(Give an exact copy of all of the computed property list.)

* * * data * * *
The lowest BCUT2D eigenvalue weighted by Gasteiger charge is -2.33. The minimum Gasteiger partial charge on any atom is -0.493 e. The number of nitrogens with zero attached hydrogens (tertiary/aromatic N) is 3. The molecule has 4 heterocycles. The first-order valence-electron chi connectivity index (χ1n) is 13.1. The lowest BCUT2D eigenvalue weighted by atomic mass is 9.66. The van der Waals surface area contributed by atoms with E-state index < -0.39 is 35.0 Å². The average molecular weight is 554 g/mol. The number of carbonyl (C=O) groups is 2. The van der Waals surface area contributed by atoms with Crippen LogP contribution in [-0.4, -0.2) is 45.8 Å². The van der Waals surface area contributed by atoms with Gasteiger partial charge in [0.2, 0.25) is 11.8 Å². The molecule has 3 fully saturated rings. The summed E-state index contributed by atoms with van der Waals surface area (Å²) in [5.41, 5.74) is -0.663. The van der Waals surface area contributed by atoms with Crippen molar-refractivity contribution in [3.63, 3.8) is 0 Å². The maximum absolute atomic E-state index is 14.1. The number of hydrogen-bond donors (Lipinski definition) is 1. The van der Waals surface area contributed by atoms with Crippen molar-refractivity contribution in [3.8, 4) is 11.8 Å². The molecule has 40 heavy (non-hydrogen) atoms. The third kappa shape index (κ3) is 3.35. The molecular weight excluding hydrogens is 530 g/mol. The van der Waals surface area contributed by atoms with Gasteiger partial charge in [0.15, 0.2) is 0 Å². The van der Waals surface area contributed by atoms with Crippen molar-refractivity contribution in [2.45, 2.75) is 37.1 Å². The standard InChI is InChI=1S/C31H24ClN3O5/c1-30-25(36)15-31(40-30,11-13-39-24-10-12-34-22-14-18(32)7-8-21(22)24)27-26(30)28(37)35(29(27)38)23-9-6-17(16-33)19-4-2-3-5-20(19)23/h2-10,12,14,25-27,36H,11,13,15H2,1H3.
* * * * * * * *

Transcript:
The lowest BCUT2D eigenvalue weighted by Gasteiger charge is -2.33. The minimum Gasteiger partial charge on any atom is -0.493 e. The number of nitrogens with zero attached hydrogens (tertiary/aromatic N) is 3. The molecule has 4 heterocycles. The first-order valence-electron chi connectivity index (χ1n) is 13.1. The lowest BCUT2D eigenvalue weighted by atomic mass is 9.66. The van der Waals surface area contributed by atoms with E-state index < -0.39 is 35.0 Å². The average molecular weight is 554 g/mol. The number of carbonyl (C=O) groups is 2. The van der Waals surface area contributed by atoms with Crippen LogP contribution in [-0.4, -0.2) is 45.8 Å². The van der Waals surface area contributed by atoms with Gasteiger partial charge in [0.2, 0.25) is 11.8 Å². The molecule has 3 fully saturated rings. The summed E-state index contributed by atoms with van der Waals surface area (Å²) in [5.41, 5.74) is -0.663. The van der Waals surface area contributed by atoms with Crippen molar-refractivity contribution in [3.63, 3.8) is 0 Å². The maximum absolute atomic E-state index is 14.1. The number of hydrogen-bond donors (Lipinski definition) is 1. The van der Waals surface area contributed by atoms with Crippen molar-refractivity contribution in [3.8, 4) is 11.8 Å². The molecule has 40 heavy (non-hydrogen) atoms. The third kappa shape index (κ3) is 3.35. The molecular weight excluding hydrogens is 530 g/mol. The van der Waals surface area contributed by atoms with Gasteiger partial charge in [0.15, 0.2) is 0 Å². The van der Waals surface area contributed by atoms with Crippen molar-refractivity contribution in [2.45, 2.75) is 37.1 Å². The standard InChI is InChI=1S/C31H24ClN3O5/c1-30-25(36)15-31(40-30,11-13-39-24-10-12-34-22-14-18(32)7-8-21(22)24)27-26(30)28(37)35(29(27)38)23-9-6-17(16-33)19-4-2-3-5-20(19)23/h2-10,12,14,25-27,36H,11,13,15H2,1H3.